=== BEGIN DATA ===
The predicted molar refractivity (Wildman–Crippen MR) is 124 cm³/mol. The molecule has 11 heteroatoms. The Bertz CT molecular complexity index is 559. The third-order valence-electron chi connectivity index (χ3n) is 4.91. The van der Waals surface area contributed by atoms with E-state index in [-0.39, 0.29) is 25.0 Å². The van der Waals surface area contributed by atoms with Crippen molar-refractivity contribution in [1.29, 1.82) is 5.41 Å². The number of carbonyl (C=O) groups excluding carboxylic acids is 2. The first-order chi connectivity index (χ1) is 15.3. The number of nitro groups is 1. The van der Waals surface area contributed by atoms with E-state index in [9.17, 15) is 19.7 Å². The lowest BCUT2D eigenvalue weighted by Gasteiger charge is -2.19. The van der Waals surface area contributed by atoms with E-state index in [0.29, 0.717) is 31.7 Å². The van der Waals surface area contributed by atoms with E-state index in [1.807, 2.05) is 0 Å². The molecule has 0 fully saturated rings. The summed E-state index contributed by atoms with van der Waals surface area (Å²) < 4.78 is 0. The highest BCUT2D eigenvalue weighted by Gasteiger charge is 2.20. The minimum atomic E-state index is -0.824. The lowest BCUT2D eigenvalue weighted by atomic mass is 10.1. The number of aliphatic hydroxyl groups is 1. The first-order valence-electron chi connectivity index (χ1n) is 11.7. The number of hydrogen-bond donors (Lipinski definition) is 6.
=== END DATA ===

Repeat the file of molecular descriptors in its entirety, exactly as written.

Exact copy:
The predicted molar refractivity (Wildman–Crippen MR) is 124 cm³/mol. The molecule has 11 heteroatoms. The Bertz CT molecular complexity index is 559. The third-order valence-electron chi connectivity index (χ3n) is 4.91. The van der Waals surface area contributed by atoms with E-state index in [-0.39, 0.29) is 25.0 Å². The van der Waals surface area contributed by atoms with Crippen molar-refractivity contribution in [1.29, 1.82) is 5.41 Å². The number of carbonyl (C=O) groups excluding carboxylic acids is 2. The first-order chi connectivity index (χ1) is 15.3. The number of nitro groups is 1. The van der Waals surface area contributed by atoms with E-state index in [9.17, 15) is 19.7 Å². The lowest BCUT2D eigenvalue weighted by Gasteiger charge is -2.19. The van der Waals surface area contributed by atoms with E-state index in [0.29, 0.717) is 31.7 Å². The van der Waals surface area contributed by atoms with E-state index in [1.807, 2.05) is 0 Å². The molecule has 0 fully saturated rings. The summed E-state index contributed by atoms with van der Waals surface area (Å²) < 4.78 is 0. The highest BCUT2D eigenvalue weighted by Gasteiger charge is 2.20. The minimum atomic E-state index is -0.824. The lowest BCUT2D eigenvalue weighted by atomic mass is 10.1. The number of aliphatic hydroxyl groups is 1. The first-order valence-electron chi connectivity index (χ1n) is 11.7. The number of hydrogen-bond donors (Lipinski definition) is 6.